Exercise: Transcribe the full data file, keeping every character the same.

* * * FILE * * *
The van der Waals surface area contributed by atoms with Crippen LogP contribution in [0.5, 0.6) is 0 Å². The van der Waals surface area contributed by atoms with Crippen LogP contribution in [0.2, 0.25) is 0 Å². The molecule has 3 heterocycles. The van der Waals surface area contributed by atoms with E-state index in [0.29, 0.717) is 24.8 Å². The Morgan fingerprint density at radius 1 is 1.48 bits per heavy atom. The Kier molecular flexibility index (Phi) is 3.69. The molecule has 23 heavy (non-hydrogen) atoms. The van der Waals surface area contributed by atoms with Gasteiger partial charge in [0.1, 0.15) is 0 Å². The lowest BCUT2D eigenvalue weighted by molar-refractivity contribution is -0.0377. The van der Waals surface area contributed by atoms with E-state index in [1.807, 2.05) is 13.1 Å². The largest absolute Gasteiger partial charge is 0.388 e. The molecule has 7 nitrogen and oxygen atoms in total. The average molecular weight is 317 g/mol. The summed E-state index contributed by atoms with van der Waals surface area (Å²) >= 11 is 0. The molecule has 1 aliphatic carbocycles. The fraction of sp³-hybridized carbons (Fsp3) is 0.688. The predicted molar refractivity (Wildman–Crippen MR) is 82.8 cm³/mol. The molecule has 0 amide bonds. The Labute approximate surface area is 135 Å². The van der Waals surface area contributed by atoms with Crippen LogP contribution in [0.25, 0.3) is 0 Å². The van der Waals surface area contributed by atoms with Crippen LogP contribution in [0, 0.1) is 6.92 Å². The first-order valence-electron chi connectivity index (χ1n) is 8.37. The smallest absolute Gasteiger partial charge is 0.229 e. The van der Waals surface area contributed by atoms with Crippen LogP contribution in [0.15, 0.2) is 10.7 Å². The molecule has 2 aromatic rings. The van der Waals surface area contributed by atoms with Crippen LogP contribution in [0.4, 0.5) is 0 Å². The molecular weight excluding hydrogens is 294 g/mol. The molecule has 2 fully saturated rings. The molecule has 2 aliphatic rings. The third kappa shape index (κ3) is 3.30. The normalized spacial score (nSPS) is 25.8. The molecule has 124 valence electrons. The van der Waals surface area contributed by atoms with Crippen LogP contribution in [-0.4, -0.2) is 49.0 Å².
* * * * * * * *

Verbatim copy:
The van der Waals surface area contributed by atoms with Crippen LogP contribution in [0.5, 0.6) is 0 Å². The van der Waals surface area contributed by atoms with Crippen LogP contribution in [0.2, 0.25) is 0 Å². The molecule has 3 heterocycles. The van der Waals surface area contributed by atoms with E-state index in [0.29, 0.717) is 24.8 Å². The Morgan fingerprint density at radius 1 is 1.48 bits per heavy atom. The Kier molecular flexibility index (Phi) is 3.69. The molecule has 23 heavy (non-hydrogen) atoms. The van der Waals surface area contributed by atoms with Gasteiger partial charge in [0.1, 0.15) is 0 Å². The lowest BCUT2D eigenvalue weighted by molar-refractivity contribution is -0.0377. The van der Waals surface area contributed by atoms with E-state index in [1.807, 2.05) is 13.1 Å². The largest absolute Gasteiger partial charge is 0.388 e. The molecule has 7 nitrogen and oxygen atoms in total. The average molecular weight is 317 g/mol. The summed E-state index contributed by atoms with van der Waals surface area (Å²) >= 11 is 0. The molecule has 1 aliphatic carbocycles. The fraction of sp³-hybridized carbons (Fsp3) is 0.688. The predicted molar refractivity (Wildman–Crippen MR) is 82.8 cm³/mol. The molecule has 0 amide bonds. The Labute approximate surface area is 135 Å². The van der Waals surface area contributed by atoms with Crippen LogP contribution in [0.25, 0.3) is 0 Å². The van der Waals surface area contributed by atoms with Crippen LogP contribution in [0, 0.1) is 6.92 Å². The first-order valence-electron chi connectivity index (χ1n) is 8.37. The smallest absolute Gasteiger partial charge is 0.229 e. The van der Waals surface area contributed by atoms with Crippen LogP contribution in [0.15, 0.2) is 10.7 Å². The molecule has 2 aromatic rings. The van der Waals surface area contributed by atoms with Crippen LogP contribution in [0.4, 0.5) is 0 Å². The molecular weight excluding hydrogens is 294 g/mol. The molecule has 2 fully saturated rings. The molecule has 2 aliphatic rings. The third kappa shape index (κ3) is 3.30. The normalized spacial score (nSPS) is 25.8. The molecule has 124 valence electrons. The van der Waals surface area contributed by atoms with Crippen LogP contribution in [-0.4, -0.2) is 49.0 Å².